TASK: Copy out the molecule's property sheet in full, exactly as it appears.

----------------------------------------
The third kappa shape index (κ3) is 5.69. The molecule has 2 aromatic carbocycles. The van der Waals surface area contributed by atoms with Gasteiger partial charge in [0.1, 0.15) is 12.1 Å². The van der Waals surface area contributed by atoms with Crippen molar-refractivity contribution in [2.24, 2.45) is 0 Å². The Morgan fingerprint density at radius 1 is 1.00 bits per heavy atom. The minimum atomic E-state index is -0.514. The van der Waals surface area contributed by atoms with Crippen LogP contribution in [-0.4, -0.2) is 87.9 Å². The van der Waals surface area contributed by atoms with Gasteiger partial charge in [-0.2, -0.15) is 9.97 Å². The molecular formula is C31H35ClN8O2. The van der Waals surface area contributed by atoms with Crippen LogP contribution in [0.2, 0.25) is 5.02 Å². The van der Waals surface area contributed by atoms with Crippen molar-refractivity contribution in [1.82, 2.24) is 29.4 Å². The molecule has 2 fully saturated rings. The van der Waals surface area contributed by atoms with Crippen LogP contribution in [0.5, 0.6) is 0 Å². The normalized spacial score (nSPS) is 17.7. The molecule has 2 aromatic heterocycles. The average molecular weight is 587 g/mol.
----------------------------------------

The third kappa shape index (κ3) is 5.69. The molecule has 2 aromatic carbocycles. The van der Waals surface area contributed by atoms with Gasteiger partial charge in [0.1, 0.15) is 12.1 Å². The van der Waals surface area contributed by atoms with Crippen molar-refractivity contribution in [2.24, 2.45) is 0 Å². The Morgan fingerprint density at radius 1 is 1.00 bits per heavy atom. The minimum atomic E-state index is -0.514. The van der Waals surface area contributed by atoms with Crippen LogP contribution in [-0.4, -0.2) is 87.9 Å². The van der Waals surface area contributed by atoms with Gasteiger partial charge in [-0.2, -0.15) is 9.97 Å². The molecular formula is C31H35ClN8O2. The van der Waals surface area contributed by atoms with Crippen LogP contribution in [0.2, 0.25) is 5.02 Å². The van der Waals surface area contributed by atoms with Crippen molar-refractivity contribution in [1.82, 2.24) is 29.4 Å². The molecule has 2 fully saturated rings. The van der Waals surface area contributed by atoms with Crippen LogP contribution in [0.5, 0.6) is 0 Å². The normalized spacial score (nSPS) is 17.7. The molecule has 2 aromatic heterocycles. The average molecular weight is 587 g/mol.